Researchers Develop Quick, Easy Test To Detect Cancer From Blood

Researchers Develop Quick, Easy Test To Detect Cancer From Blood

This test is still in development, and it draws a radical new approach to cancer detection that could make routine screening a straightforward procedure for doctors.

The research team disclosed that the test would detect about 90 in 100 cases of cancer. He said that they initially believed that each cancer would need a separate test for detection.

"This unique nano-scaled DNA signature appeared in every type of breast cancer we examined, and in other forms of cancer including prostate, colorectal and lymphoma", said Abu Sina, from the University of Queensland.

The sign of healthy cells is marked by the patterning of their DNA with molecules called methyl groups.

The new study focused on the "epigenome", or chemical modifications to DNA that turn genes "on" or "off".

Normal DNA has a large number of methyl "marks" in the affected cells of such "labels" are very small and are located at specific sites. The paper, titled "Epigenetically reprogrammed methylation landscape drives the DNA self-assembly and serves as a universal cancer biomarker", appeared December 4 in the journal Nature Communications. They were able to identify that the pattern creates a huge impact on the DNA's chemistry, leading the healthy and cancerous cells to behave differently in the water.

The discovery was made by a medical research team in Queensland.

Professor Matt Trau Dr. Abu Sina and Doctor Laura Carrascosa
Professor Matt Trau Dr. Abu Sina and Doctor Laura Carrascosa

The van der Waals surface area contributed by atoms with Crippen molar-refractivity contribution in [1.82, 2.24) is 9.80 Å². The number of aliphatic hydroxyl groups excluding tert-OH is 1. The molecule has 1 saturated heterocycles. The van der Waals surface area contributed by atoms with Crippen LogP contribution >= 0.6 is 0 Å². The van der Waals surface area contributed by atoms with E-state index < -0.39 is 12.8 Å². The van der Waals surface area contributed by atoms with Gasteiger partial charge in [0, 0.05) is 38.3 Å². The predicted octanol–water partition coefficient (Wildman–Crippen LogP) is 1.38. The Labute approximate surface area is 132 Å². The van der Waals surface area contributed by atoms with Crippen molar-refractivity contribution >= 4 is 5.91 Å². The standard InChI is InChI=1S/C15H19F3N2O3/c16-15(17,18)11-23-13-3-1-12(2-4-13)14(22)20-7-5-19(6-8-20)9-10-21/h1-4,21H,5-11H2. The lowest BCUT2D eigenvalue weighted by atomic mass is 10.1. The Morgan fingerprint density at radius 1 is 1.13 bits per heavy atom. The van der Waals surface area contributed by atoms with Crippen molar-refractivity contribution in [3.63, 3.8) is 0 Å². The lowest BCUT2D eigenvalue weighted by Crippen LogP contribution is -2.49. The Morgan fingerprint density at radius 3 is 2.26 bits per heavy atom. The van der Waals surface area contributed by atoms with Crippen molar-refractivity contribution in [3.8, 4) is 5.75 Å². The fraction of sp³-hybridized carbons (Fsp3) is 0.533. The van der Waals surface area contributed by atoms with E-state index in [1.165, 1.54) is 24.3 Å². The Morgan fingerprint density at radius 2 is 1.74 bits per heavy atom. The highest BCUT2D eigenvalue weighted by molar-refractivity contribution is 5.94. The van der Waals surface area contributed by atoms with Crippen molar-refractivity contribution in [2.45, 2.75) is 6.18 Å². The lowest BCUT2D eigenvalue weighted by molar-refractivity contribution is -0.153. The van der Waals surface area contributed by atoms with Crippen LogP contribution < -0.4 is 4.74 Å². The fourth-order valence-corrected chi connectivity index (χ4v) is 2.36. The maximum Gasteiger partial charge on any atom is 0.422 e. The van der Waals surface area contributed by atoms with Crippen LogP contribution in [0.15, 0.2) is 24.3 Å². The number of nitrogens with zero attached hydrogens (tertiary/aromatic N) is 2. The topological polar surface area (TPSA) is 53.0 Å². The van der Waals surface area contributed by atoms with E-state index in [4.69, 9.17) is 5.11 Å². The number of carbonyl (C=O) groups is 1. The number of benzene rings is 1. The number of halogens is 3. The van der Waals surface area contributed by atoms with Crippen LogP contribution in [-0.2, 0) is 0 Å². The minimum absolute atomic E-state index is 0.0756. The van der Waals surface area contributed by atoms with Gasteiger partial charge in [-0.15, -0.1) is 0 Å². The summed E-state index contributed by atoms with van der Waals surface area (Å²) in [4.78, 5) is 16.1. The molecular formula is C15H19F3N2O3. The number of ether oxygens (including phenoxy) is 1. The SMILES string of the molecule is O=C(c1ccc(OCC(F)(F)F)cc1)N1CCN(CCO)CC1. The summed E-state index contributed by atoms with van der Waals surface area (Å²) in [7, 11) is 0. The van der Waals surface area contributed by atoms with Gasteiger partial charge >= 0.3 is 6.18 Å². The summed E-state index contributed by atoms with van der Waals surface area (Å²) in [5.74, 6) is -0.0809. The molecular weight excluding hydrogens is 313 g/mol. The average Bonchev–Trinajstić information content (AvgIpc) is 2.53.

Gold nanoparticles produced by laser ablation in heavy water. These complex structures depending upon the epigenetic pattern would then stick to gold nanoparticles used for the test.

The new method looks for differences in the genetic code of cancerous and healthy cells, the newspaper said.

Sina said: "It works for tissue-derived genomic DNA and blood-derived circulating free DNA".

"We certainly don't know yet whether it's the Holy Grail for all cancer diagnostics". He added that larger studies are needed to evaluate the accuracy of the test, as well as whether it could be useful for patients, compared with existing tests. But considering the results, he noted it could be helpful in detecting cancer easily, rather than conducting invasive procedures. As of 2018, there are more than 200 types of cancer. A universal cancer test would not be precise enough to pinpoint the location or size of a tumour, but would give doctors a swift answer to the question: does this patient have cancer?

Scientists have developed a cheap and simple test that can detect malignancy in 10 minutes.

Cancer blood tests became possible after scientists realised the importance of DNA released when cancer cells die, which is carried in the bloodstream.

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